Workers’ compensation pays benefits to employees who suffer an injury at work or experience a work-related illness. Benefits for workers’ compensation include medical treatment and money for the partial replacement of lost wages. For an employee who cannot work while recovering from an injury or work-related illness, workers’ compensation can pay temporary total disability benefits. In cases in which the injury or work-related illness has long-term or permanent consequences, an employee can receive permanent disability benefits. When an employee dies as the result of an injury or work-related illness, then the employee’s dependents can receive survivor benefits. In general, workers’ compensation is a program run by state governments.

Similarly, Social Security Disability Insurance (“SSDI”) provides benefits to insured workers with disabilities, or in other words, to those who: (1) have been employed for at least five of the last ten years; (2) have paid FICA (“Federal Insurance Contributions Act”) taxes; and (3) have a “disability” as the Social Security Administration defines the term. A disability, for purposes of Social Security, is a serious medical condition that lasts (or has lasted) for more than a year and prevents someone from being gainfully employed. In addition, SSDI will provide benefits to the disabled children of insured workers, so long as the children became disabled before they reached the age of 22, as well as to the disabled surviving spouses of insured workers who have died. Generally, SSDI is administered by the federal government.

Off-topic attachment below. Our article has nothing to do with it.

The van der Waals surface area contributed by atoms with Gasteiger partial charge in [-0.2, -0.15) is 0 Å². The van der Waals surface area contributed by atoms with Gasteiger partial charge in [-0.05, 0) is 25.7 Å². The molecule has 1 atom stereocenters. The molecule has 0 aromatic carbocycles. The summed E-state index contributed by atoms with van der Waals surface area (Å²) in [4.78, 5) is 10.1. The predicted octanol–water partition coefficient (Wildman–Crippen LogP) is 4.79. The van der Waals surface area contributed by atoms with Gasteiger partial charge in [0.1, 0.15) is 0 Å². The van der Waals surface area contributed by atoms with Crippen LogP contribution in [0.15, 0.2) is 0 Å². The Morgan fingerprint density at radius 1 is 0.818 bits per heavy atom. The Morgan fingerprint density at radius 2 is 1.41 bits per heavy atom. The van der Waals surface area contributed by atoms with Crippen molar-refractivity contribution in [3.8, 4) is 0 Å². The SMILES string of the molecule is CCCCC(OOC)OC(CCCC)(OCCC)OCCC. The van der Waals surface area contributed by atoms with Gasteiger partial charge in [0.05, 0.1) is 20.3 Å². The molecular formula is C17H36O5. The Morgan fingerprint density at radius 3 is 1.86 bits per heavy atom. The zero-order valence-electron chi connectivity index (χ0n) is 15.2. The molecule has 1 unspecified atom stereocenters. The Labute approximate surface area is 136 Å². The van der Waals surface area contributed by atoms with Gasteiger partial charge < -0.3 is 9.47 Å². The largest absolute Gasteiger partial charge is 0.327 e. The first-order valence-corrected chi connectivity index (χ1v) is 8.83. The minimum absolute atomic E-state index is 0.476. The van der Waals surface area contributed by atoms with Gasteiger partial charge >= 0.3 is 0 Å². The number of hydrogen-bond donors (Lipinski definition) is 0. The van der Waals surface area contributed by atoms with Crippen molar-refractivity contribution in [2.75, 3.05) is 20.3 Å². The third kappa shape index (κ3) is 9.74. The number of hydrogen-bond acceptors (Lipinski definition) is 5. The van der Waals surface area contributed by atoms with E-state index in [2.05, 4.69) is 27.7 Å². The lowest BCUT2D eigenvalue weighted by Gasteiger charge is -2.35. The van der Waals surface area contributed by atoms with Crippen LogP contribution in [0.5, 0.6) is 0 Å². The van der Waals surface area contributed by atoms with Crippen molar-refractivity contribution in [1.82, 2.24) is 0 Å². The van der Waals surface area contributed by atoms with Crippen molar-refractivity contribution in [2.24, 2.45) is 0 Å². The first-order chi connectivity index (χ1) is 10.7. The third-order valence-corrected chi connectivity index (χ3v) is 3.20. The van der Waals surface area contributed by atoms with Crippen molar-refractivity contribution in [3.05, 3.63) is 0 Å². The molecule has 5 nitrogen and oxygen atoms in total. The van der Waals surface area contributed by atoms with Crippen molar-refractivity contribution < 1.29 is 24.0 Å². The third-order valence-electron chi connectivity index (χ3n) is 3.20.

A person can receive workers’ compensation and SSDI benefits at the same time, but workers’ compensation benefits might reduce the amount of SSDI benefits. Under the Social Security Administration’s rules, a person who receives workers’ compensation benefits and Social Security disability benefits at the same time may not receive combined benefits that amount to more than 80 percent of the person’s average current earnings before the person became disabled. For example, if a person earned $4,000.00 per month before becoming disabled, then the person would be eligible to receive $2,200.00 per month in SSDI benefits after becoming disabled. If that same person were also to receive $2,000.00 per month in benefits from workers’ compensation, then the person’s SSDI benefits would be reduced to $200.00 per month to comply with the Social Security Administration’s 80 percent rule.

If you have a current or potential worker’s compensation claim and are interested in applying for SSDI benefits, or if you simply want to be sure that you are receiving the maximum SSDI benefits for which you are eligible, then you should consider speaking with an attorney who has experience with Social Security law in order to minimize the off-set. Call the Nationwide Law Offices of John T. Nicholson at 1-800-596-1533 for a free consultation today.